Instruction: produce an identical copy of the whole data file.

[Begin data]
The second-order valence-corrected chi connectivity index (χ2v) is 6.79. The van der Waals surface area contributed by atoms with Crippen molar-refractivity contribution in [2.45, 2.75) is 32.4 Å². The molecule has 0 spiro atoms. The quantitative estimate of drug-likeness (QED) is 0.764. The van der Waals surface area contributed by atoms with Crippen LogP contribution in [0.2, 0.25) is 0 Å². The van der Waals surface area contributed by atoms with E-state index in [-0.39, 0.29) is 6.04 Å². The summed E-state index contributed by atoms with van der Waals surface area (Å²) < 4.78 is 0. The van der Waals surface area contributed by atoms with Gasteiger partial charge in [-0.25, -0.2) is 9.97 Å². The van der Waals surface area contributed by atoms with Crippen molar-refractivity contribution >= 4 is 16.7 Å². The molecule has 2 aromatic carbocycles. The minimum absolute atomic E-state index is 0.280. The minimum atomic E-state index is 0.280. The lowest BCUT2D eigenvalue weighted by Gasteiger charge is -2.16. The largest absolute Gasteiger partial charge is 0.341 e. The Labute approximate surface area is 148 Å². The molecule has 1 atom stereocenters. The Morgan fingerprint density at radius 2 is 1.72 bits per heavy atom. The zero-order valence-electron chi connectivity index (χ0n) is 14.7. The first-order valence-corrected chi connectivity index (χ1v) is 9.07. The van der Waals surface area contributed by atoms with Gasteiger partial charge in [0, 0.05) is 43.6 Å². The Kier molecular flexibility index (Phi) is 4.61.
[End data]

The second-order valence-corrected chi connectivity index (χ2v) is 6.79. The van der Waals surface area contributed by atoms with Crippen molar-refractivity contribution in [2.45, 2.75) is 32.4 Å². The molecule has 0 spiro atoms. The quantitative estimate of drug-likeness (QED) is 0.764. The van der Waals surface area contributed by atoms with Crippen LogP contribution in [0.2, 0.25) is 0 Å². The van der Waals surface area contributed by atoms with E-state index in [-0.39, 0.29) is 6.04 Å². The summed E-state index contributed by atoms with van der Waals surface area (Å²) < 4.78 is 0. The van der Waals surface area contributed by atoms with Gasteiger partial charge in [-0.25, -0.2) is 9.97 Å². The van der Waals surface area contributed by atoms with Crippen molar-refractivity contribution >= 4 is 16.7 Å². The molecule has 2 aromatic carbocycles. The minimum absolute atomic E-state index is 0.280. The minimum atomic E-state index is 0.280. The lowest BCUT2D eigenvalue weighted by Gasteiger charge is -2.16. The largest absolute Gasteiger partial charge is 0.341 e. The Labute approximate surface area is 148 Å². The molecule has 1 atom stereocenters. The Morgan fingerprint density at radius 2 is 1.72 bits per heavy atom. The zero-order valence-electron chi connectivity index (χ0n) is 14.7. The first-order valence-corrected chi connectivity index (χ1v) is 9.07. The van der Waals surface area contributed by atoms with Gasteiger partial charge in [0, 0.05) is 43.6 Å². The Kier molecular flexibility index (Phi) is 4.61.